Understanding Medicaid Home and Community Services: A Primer, 2010 Edition. Katie Beckett Option

10/29/2010

States typically follow Federal SSI rules on whether or not to count (deem) the income and resources of a parent in determining a minor child’s financial eligibility.25 These rules impart a substantial institutional bias by ignoring parental income/resources when assessing eligibility for long-term care services if a minor child is living in an institution, but counting them if the minor child lives at home.26

These different deeming rules make it much more likely that a minor child will meet Medicaid’s financial eligibility test when living in an institution than at home. Thus, families considering how to get long-term care services for a minor child with disabilities may find that these deeming rules leave no realistic alternative to institutionalization.

States can overcome this institutional bias through two options. The first, the Katie Beckett or TEFRA option, was enacted permanently into law in 1982. This option enables states to provide Medicaid to certain children with disabilities living at home who need extensive care but who would, without the option, be unable to qualify because their parents’ income or resource levels put them above the financial eligibility cutoff.27

Before this option became available, children with disabilities were typically eligible for SSI--and, thus, Medicaid--only if they lived in institutional settings. This was because of deeming rules discussed above. Most state Medicaid programs followed SSI deeming rules on how income and resources are counted. Under these rules, institutionalized children were not considered part of their parents’ households. Parental income and assets were therefore ignored, regardless of their magnitude. But children living with their parents were considered part of the parental household, making parental income and assets deemed available to the children, and substantially reducing the likelihood that children with disabilities would be eligible for Medicaid services, no matter how great the children’s service needs might have been. This arrangement made it possible for children with disabilities in non-poor families to get Medicaid for institutional care but not for equivalent care provided at home.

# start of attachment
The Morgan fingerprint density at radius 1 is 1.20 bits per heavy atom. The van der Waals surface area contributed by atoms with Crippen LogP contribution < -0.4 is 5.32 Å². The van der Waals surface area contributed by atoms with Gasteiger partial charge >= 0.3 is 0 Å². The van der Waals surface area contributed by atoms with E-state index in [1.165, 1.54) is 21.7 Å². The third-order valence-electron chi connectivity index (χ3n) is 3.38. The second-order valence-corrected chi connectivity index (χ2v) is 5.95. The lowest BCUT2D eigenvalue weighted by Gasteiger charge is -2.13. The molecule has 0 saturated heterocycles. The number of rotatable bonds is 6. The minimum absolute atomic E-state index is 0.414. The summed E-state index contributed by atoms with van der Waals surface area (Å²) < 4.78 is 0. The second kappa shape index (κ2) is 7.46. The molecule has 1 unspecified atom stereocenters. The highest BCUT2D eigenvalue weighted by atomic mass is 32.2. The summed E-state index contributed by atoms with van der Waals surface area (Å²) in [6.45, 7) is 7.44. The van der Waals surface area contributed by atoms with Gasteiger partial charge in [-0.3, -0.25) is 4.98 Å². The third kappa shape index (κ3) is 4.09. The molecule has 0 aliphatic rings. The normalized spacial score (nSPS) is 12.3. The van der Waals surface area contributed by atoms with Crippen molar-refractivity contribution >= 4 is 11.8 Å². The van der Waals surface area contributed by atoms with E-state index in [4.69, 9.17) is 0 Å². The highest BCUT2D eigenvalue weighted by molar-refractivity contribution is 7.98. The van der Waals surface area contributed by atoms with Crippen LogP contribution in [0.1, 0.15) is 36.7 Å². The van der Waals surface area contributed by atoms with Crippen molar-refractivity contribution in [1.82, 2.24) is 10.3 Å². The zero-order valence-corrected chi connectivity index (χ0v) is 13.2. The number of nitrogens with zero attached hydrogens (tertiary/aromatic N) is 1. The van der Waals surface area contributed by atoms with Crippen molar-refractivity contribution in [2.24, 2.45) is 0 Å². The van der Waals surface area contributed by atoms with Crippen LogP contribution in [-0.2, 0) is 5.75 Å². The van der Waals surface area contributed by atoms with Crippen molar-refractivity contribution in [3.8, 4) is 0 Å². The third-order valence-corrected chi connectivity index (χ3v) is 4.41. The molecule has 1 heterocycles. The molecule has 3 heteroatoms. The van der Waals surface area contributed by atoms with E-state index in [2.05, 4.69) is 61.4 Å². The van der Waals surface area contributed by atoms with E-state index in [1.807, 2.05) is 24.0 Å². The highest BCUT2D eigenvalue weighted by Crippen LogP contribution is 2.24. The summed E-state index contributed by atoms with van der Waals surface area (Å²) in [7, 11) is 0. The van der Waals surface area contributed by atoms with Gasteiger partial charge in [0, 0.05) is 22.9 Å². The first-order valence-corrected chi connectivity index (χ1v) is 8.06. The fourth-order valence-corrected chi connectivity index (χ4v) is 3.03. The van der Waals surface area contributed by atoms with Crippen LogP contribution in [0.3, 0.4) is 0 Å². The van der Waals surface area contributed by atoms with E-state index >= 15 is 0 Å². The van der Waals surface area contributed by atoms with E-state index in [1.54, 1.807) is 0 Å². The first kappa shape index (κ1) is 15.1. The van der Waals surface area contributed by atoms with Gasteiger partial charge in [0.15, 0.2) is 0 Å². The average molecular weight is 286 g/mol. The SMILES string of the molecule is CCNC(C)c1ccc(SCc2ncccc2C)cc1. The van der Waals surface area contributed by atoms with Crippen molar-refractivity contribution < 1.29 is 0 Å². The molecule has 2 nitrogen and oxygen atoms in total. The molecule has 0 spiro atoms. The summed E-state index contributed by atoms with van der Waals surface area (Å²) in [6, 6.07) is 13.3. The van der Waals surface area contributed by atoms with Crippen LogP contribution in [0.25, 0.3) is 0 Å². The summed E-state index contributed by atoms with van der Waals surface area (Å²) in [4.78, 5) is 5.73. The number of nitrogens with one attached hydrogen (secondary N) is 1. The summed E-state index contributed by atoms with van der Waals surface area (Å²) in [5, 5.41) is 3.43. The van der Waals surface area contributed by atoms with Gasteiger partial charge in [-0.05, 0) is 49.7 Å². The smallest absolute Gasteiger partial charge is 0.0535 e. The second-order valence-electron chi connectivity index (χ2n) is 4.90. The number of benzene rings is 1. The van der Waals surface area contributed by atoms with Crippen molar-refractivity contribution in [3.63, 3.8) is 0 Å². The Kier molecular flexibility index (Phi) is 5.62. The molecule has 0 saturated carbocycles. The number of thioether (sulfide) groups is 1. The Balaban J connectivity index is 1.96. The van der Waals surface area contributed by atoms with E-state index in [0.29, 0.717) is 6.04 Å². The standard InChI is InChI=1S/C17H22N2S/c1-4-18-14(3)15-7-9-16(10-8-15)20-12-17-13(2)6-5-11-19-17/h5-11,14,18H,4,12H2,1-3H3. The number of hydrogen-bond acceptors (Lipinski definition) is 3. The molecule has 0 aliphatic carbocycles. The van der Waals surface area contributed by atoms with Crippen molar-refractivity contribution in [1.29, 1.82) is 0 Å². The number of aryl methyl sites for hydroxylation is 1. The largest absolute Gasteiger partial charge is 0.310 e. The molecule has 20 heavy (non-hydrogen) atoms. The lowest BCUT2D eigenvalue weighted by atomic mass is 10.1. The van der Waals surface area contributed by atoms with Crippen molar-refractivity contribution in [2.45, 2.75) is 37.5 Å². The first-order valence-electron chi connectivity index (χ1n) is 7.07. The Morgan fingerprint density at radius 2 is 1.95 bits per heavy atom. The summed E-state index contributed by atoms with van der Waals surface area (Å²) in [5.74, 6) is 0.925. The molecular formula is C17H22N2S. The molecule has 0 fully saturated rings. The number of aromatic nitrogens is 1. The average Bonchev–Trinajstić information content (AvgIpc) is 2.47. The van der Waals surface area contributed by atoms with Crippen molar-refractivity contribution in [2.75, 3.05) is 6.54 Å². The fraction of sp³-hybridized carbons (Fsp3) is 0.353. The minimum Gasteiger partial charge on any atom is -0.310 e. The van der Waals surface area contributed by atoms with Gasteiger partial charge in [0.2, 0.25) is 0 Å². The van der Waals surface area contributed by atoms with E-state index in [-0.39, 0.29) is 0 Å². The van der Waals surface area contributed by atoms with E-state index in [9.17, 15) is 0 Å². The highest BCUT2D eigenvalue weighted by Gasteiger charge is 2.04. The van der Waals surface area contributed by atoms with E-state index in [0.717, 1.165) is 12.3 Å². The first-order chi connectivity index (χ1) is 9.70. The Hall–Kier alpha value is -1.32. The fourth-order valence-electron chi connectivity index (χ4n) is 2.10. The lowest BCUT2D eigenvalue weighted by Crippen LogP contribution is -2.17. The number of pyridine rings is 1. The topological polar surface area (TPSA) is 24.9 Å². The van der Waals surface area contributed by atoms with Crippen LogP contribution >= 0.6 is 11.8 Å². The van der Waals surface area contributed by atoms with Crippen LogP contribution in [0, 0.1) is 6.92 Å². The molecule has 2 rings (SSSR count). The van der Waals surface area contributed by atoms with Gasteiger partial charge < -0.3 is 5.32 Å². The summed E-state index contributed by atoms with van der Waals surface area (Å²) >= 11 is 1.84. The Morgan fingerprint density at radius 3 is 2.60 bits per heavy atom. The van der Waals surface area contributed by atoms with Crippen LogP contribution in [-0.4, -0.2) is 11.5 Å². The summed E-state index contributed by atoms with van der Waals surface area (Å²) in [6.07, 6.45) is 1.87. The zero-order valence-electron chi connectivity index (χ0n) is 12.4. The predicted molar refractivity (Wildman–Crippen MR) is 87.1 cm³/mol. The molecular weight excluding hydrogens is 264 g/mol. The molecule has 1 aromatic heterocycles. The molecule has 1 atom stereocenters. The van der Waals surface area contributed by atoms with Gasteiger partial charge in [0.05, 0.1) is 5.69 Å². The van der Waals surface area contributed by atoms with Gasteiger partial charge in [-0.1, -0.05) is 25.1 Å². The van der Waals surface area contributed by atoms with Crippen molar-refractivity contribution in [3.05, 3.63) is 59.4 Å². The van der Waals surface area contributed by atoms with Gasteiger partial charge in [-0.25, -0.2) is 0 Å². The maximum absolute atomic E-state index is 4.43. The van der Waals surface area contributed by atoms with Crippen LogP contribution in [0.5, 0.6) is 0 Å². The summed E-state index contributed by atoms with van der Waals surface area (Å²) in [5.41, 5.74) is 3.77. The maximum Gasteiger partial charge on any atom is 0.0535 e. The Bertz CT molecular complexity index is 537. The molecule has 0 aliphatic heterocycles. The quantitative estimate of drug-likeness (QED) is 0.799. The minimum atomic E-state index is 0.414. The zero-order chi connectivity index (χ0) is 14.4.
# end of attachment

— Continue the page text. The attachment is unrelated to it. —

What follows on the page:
The TEFRA option, which was enacted to create equity between the two settings with regard to financial eligibility, is limited in the following ways. First, home care for the child must be appropriate. Second, the estimated cost of community services for the child may not exceed the cost of institutional care. Third, the child must require the level of care normally provided in an institution, making the TEFRA option unavailable for children whose disabilities do not require this level of care. In states that use the TEFRA option, parents may choose either institutional or community care for their Medicaid-eligible children, subject to the above requirements.

Alternatively, states can elect to use institutional eligibility rules when determining a minor’s eligibility for an HCBS waiver program. Using institutional eligibility rules means, among other things, choosing not to deem the income and resources of parents available to minor children eligible under an HCBS waiver program. Doing so provides access to home and community services on the same financial basis as long-term care services provided in an institution.

States need to consider the following points when choosing between the TEFRA option and the HCBS waiver option for covering children with disabilities. First, states may not impose enrollment caps under the TEFRA option, as they can under the HCBS waiver option. If elected, the TEFRA option must be available to anyone who qualifies anywhere in the state. Second, states must provide to children eligible under both the TEFRA option and the HCBS waiver option the same Early, Periodic, Screening, Diagnosis, and Treatment benefits provided to all other Medicaid children in the state. However, the HCBS option allows states to offer additional services of a non-medical nature. Finally, states may impose a share-of-cost obligation on children in an HCBS waiver program but not on children eligible under the TEFRA option.

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